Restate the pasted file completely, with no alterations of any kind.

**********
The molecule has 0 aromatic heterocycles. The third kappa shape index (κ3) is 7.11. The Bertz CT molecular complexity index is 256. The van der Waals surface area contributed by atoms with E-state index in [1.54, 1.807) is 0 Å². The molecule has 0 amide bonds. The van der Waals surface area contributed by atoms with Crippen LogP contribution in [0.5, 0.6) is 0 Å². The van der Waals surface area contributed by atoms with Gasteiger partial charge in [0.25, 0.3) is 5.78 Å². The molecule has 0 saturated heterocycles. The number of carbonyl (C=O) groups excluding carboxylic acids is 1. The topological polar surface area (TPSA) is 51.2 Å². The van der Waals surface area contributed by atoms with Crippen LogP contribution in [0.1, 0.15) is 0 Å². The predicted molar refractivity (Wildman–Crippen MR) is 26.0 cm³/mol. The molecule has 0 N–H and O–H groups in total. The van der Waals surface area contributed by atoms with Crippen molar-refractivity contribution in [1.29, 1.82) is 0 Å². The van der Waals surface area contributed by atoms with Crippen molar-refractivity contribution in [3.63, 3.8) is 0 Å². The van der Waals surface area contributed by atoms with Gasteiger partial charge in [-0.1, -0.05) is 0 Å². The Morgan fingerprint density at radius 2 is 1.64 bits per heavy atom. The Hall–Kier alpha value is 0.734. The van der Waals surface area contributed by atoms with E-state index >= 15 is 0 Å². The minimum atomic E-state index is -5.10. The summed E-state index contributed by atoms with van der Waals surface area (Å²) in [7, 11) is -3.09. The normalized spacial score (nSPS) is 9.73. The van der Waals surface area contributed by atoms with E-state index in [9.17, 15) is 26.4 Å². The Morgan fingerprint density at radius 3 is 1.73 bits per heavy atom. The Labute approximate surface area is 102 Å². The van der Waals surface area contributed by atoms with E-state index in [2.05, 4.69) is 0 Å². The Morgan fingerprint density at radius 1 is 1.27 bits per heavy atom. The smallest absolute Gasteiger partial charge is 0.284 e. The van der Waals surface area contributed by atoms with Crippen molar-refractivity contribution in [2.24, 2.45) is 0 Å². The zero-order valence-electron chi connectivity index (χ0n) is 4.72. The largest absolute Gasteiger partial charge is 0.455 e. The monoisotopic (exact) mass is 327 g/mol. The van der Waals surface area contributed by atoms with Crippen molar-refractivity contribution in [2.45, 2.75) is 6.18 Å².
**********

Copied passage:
The molecule has 0 aromatic heterocycles. The third kappa shape index (κ3) is 7.11. The Bertz CT molecular complexity index is 256. The van der Waals surface area contributed by atoms with E-state index in [1.54, 1.807) is 0 Å². The molecule has 0 amide bonds. The van der Waals surface area contributed by atoms with Crippen LogP contribution in [0.5, 0.6) is 0 Å². The van der Waals surface area contributed by atoms with Gasteiger partial charge in [0.25, 0.3) is 5.78 Å². The molecule has 0 saturated heterocycles. The number of carbonyl (C=O) groups excluding carboxylic acids is 1. The topological polar surface area (TPSA) is 51.2 Å². The van der Waals surface area contributed by atoms with Crippen LogP contribution in [0.1, 0.15) is 0 Å². The predicted molar refractivity (Wildman–Crippen MR) is 26.0 cm³/mol. The molecule has 0 N–H and O–H groups in total. The van der Waals surface area contributed by atoms with Crippen molar-refractivity contribution in [1.29, 1.82) is 0 Å². The van der Waals surface area contributed by atoms with Crippen molar-refractivity contribution in [3.63, 3.8) is 0 Å². The van der Waals surface area contributed by atoms with Gasteiger partial charge in [-0.1, -0.05) is 0 Å². The Morgan fingerprint density at radius 2 is 1.64 bits per heavy atom. The Hall–Kier alpha value is 0.734. The van der Waals surface area contributed by atoms with E-state index >= 15 is 0 Å². The minimum atomic E-state index is -5.10. The summed E-state index contributed by atoms with van der Waals surface area (Å²) in [7, 11) is -3.09. The normalized spacial score (nSPS) is 9.73. The van der Waals surface area contributed by atoms with E-state index in [9.17, 15) is 26.4 Å². The Morgan fingerprint density at radius 3 is 1.73 bits per heavy atom. The Labute approximate surface area is 102 Å². The van der Waals surface area contributed by atoms with E-state index in [2.05, 4.69) is 0 Å². The Morgan fingerprint density at radius 1 is 1.27 bits per heavy atom. The smallest absolute Gasteiger partial charge is 0.284 e. The van der Waals surface area contributed by atoms with Crippen molar-refractivity contribution in [2.24, 2.45) is 0 Å². The zero-order valence-electron chi connectivity index (χ0n) is 4.72. The largest absolute Gasteiger partial charge is 0.455 e. The monoisotopic (exact) mass is 327 g/mol. The van der Waals surface area contributed by atoms with Crippen molar-refractivity contribution in [2.45, 2.75) is 6.18 Å².